The number of temporary employees in the UK fell by 2.1% to a total of 1.58 million in the three-month period from March 2017 to May 2017 when compared to the same period a year ago, according to seasonally adjusted figures by the Office for National Statistics (ONS).
Estimates from the ONS Labour Force Survey show that there were 32.0 million people in work for the three-period to May 2017, an increase of 324,000 compared to a year earlier. The employment rate (the proportion of people aged from 16 to 64 who were in work) stood at 74.9% for the same period, the highest since comparable records began in 1971.
Meanwhile, the unemployment rate stood at 4.5%, down from 4.9% for a year earlier and the lowest since 1975. There were 1.49 million unemployed people, 152,000 fewer than for a year earlier.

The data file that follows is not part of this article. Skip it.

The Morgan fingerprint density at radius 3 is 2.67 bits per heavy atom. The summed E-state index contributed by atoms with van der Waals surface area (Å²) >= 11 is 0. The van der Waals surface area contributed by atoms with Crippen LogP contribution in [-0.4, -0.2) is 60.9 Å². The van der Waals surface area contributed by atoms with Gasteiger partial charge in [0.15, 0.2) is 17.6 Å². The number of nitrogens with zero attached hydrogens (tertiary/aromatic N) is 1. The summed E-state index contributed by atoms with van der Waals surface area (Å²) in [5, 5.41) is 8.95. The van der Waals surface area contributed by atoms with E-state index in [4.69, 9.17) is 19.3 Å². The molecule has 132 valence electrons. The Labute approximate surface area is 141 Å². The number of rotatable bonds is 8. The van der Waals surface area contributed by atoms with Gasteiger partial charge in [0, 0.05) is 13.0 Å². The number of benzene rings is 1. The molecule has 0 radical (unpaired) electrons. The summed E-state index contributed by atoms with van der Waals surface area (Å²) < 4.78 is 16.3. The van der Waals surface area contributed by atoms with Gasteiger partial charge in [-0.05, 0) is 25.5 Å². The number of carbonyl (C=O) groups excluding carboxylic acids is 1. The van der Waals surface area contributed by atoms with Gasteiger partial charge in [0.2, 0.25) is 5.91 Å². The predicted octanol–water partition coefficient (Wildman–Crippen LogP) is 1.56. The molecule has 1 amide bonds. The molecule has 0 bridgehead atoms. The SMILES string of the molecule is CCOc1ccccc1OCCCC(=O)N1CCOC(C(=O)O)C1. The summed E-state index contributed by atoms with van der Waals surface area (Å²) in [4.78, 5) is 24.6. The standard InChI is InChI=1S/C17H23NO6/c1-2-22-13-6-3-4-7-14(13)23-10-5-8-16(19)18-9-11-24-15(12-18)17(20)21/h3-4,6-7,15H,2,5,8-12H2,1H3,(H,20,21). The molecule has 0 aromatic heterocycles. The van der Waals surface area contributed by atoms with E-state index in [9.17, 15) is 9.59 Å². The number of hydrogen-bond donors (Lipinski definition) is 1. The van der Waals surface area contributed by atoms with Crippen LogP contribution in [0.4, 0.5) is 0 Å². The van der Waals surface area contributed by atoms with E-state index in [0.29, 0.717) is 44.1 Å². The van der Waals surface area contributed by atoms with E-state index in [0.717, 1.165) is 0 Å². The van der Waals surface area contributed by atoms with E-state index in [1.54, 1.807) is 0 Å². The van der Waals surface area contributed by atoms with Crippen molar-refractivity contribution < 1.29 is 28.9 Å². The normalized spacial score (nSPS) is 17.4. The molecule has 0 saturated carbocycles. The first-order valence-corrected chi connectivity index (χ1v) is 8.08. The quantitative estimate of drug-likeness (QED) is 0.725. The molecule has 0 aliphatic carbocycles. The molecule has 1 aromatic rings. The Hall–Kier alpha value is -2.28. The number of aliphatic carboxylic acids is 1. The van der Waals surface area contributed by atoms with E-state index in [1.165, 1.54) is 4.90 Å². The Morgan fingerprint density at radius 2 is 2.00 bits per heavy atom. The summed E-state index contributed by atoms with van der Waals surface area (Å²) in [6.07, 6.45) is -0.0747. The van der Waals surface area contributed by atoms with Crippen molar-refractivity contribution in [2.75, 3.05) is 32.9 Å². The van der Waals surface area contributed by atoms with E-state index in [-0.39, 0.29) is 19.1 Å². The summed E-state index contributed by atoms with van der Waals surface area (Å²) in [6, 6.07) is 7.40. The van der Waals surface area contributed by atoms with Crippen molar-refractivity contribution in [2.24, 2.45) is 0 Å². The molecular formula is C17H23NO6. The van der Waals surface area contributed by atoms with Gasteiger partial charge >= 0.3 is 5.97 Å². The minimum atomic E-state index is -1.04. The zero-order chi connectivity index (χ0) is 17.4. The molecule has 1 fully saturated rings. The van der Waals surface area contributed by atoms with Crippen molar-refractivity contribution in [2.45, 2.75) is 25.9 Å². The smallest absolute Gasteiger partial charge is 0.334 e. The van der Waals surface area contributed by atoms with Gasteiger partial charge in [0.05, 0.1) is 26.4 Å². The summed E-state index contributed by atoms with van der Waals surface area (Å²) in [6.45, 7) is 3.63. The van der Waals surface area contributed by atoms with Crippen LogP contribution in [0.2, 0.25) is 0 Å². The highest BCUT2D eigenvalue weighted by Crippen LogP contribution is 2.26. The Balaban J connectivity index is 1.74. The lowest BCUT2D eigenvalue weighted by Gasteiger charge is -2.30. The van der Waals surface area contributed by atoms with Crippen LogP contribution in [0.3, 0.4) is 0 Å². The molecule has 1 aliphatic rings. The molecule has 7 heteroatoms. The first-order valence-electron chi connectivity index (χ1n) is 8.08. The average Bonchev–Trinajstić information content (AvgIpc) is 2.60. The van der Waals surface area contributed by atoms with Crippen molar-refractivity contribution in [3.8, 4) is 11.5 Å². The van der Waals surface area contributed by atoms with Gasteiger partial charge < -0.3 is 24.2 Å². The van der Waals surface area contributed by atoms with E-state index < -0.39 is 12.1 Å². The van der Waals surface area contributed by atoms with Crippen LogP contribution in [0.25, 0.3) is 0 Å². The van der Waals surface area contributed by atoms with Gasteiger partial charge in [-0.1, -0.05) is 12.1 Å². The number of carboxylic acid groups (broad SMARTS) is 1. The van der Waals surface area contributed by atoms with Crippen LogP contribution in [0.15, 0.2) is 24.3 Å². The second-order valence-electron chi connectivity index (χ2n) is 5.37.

Latest estimates from the ONS also show that average weekly earnings for employees in the UK in nominal terms (not adjusted for price inflation) increased by 1.8% including bonuses, and by 2.0% excluding bonuses, compared with a year earlier. In real terms (adjusted for price inflation) average weekly earnings fell by 0.7% including bonuses, and fell by 0.5% excluding bonuses, compared with a year earlier.
In the period from April to June 2017, there were 774,000 job vacancies, 29,000 more than for a year earlier.
“The jobs market has continued on a positive trend, with the employment rate reaching another record high,” Recruitment & Employment Confederation director of policy Tom Hadley said. “This is driven by strong demand for staff as businesses look to expand.
“With the unemployment rate at its lowest since 1975, there is no relief for employers struggling to fill vacancies,” Hadley said. “We rely on people from abroad and need an immigration system based on this reality. At the same time, employers are reaching out to encourage applicants from underrepresented groups and are reviewing hiring practices.”
“The Matthew Taylor report, encourages businesses to drive good employment practices, which is increasingly important as a way of attracting and retaining staff,” Hadley said.